• Rana Amar Singh came to terms with the Mughals in 1615.
  • The greatest failure of Jahangir’s reign was the loss of Kandahar to Persia.
  • In 1613, Nur Jahan was promoted to the status of Padshah Begum, coins were struck in her name and on all farmans her name was attached to the imperial signature.
  • Nur Jahan's influence secured high positions for her father who got the title of Itimaduddaulah. 
  • Jahangir’s reign has been vividly portrayed by two representatives of King James I of England, namely, Captain Hawkins (1608-11) and Sir Thomas Roe (1615-19).
  • They visited his court to gain favourable concessions for English trade with India.
  • As a result of the efforts of Thomas Roe English factories were established at Surat, Agra, Ahmedabad and Broach.

Shah JahanPolity - The Mughal Empire, History, UPSC UPSC Notes | EduRev

Shah Jahan
  • At the time of Jahangir’s death in October 1627, Shah Jahan was in the Deccan.
  • The first three years of Shah Jahan’s reign were disturbed by the rebellions of the Bundela Chief Juhar Singh and of Khan Jahan Lodi.
  • He ousted the Portuguese from Hugli and occupied it in 1632.
  • During his period the Nizam Shahi Kingdom of Ahmadnagar was finally annexed to the Mughal empire  .
  • In 1636 Aurangzeb, son of Shah Jahan, was appointed the Mughal viceroy in the Deccan.
  • The territories in his charge were divided into four subahs. 
    (a) Khandesh (b) Berar (c) Telengana (d) Ahmadnagar.
  • In 1639, Ali Mardan Khan the disgruntled Persian Governor of Kandahar, delived the fort to the Mughals without fighting.
  • In 1649 Shah Abbas II of Persia wrested Kandahar from the Mughals.
  • Seige of Golconda and Bijapur in 1656 and 1657.
  • At the time of Shah Jahan’s sickness in September 1657, his eldest son Dara was at his beside in Agra, Shuja was governor in Bengal, Aurangzeb was viceroy in the Deccan and the youngest Murad was governor in Gujarat.
  • Many foreign travellers who visited India during the reign of Shah Jahan, have left a vivid account of his reign.
  • Of these two Frenchman Bernier and Travenier and an Italian adventurer Manucci, the author of the Storio Dor Mogor, are specially noteworthy.

AurangzebPolity - The Mughal Empire, History, UPSC UPSC Notes | EduRev

Aurangzeb
  • Aurangzed had claimed the throne as the champion of Sunni orthodoxy.
  • In 1659 he issued a number of ordinances to restore the Muslim law of conduct according to the teachings of the Quran.
  • He discontinued the practice of inscribing the Kalima on the coins and abolished the celebration of the new year’s day (nauroz).
  • Muhtasibs were appointed in all big cities to enforce the Quranic law and put down the practices forbidden in it.
  • The ceremony of weighing the emperor on his birthdays and the practice of Jharokadarshan were also discontinued.
  • In 1668 the observance of Hindu festivals was prohibited.
  • In 1679-70 the Jat peasantry of the region of Mathura rose under the leadership of Gokala.
  • In 1672, the Satanami peasants in the Punjab, and the Bundelas under the leadership of Champat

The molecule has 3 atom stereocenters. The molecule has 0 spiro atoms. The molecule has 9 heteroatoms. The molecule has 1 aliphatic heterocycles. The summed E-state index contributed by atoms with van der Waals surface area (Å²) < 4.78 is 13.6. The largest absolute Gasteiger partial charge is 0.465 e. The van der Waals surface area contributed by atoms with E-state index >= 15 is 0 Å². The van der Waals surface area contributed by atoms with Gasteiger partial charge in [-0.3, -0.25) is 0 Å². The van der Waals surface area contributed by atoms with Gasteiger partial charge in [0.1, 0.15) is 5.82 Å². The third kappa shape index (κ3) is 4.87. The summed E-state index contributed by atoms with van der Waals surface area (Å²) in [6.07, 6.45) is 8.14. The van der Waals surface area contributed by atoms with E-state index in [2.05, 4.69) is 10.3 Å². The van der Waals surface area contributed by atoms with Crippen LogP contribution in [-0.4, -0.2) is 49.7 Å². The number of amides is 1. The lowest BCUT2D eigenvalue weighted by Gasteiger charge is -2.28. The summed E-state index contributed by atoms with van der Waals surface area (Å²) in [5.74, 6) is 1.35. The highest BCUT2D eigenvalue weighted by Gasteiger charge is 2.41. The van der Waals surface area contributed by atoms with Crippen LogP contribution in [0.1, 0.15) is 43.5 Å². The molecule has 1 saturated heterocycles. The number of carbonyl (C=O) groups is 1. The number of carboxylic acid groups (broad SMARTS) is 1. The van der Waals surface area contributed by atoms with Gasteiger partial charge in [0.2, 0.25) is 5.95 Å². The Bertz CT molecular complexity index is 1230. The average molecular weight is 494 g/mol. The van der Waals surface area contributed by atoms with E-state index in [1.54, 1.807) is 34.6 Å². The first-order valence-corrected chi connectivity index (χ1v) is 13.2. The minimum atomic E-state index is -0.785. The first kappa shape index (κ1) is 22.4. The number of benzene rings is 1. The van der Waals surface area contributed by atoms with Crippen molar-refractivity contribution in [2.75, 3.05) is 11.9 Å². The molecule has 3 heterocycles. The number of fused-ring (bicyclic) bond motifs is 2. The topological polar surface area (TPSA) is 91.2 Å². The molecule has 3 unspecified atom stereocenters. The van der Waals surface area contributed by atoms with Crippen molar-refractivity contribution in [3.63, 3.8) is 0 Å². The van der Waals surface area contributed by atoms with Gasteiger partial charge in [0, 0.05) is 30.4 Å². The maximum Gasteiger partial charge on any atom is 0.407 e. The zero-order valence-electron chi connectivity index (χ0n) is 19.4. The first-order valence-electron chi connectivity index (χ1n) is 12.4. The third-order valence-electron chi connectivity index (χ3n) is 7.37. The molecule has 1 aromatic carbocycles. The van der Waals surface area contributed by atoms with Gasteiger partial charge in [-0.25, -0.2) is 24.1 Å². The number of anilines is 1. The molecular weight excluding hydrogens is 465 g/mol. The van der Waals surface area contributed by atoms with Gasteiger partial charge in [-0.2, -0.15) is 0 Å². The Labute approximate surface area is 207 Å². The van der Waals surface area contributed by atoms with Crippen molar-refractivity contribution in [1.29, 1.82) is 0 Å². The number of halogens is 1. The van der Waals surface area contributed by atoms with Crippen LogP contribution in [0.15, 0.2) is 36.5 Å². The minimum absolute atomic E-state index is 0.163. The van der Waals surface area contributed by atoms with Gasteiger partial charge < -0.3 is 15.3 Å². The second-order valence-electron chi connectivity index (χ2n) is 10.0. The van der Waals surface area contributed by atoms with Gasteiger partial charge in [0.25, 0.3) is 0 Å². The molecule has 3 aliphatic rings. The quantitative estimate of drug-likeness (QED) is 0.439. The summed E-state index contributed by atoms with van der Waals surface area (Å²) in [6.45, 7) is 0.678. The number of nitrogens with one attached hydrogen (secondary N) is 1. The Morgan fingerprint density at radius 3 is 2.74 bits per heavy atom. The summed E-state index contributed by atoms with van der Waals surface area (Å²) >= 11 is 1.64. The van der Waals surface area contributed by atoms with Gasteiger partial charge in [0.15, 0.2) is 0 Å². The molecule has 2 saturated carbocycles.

Facts To Be Remembered

  • Maham Anaga was Akbar’s foster-mother.
  • Akbar was successful in crushing a rebellion led by Uzbek nobles.
  • Abdul Nabi was the corrupt chief qazi of Akbar.
  • Chavand was the new capital of Rana Pratap.
  • Chandrasen, the ruler of Marwar, waged a guerilla warfare against Akbar.
  • Singhasan Battisi, the Atharva Veda and the Bible were translated into Persian during the reign of Akbar.
  • The Kabul-Ghazni-Qandhar line was established by Akbar.
  • The peasants who owned the land they tilled were called Khudkasht.
  • Population in India at the beginning of Seventeenth century was about 125 million.
  • During Akbar’s reign, Rajputs formed the largest section of the Hindu nobility, and among Rajputs, the Kachhwahas predominated.
  • Hindus formed 33% of Aurangzeb’s nobility. Of the Hindu nobles, the Marathas formed more than half.
  • Jahangir introduced the fashion of wearing costly jewels in their ears after piercing them.
  • During Mughal India, the Chettis formed the trading community of South India.
  • The fifth Guru Arjun Das started a system of collecting offerings from the Sikh at the rate of one-tenth of their income.
  • Fobidden cesses were called abwabs under the Mughals.
  • Jagannath and Janardan Bhatta were famous musicians who belonged to Shah Jahan’s court.
  • Akbar gave Raja Birbal the title of Kavi-priya.
  • Bihari Lal was the poet of Shah Jahan’s reign. He wrote Satsai  which is a collection of 700 dohas and sortas.
  • An important historical work of Shahjahan’s reign is the Amal-i-Salih of Muhammad Salih.
  • Mirza Hossain Ali composed songs in Bengali in honour of Goddess Kali.
  • If on earth be an Eden of Bliss
  • It is this, it is this, none but this” —Amir Khusrau

Rai and Chhatrasal Bundela in Bundelkhand.

  • These rebellions were the outcome of the agrarian tension and the reactionary policies of Aurangzeb.
  • Aurangzeb caused serious rift in the Mughal-Rajput alliance by his policy of annexation of Marwar in 1679.
  • In 1675 he ordered the arrest and execution of the ninth Sikh Guru Teg Bahadur, which led to the creation of Khalsa and the growth of Sikh military under the Sikh Guru Govind Singh.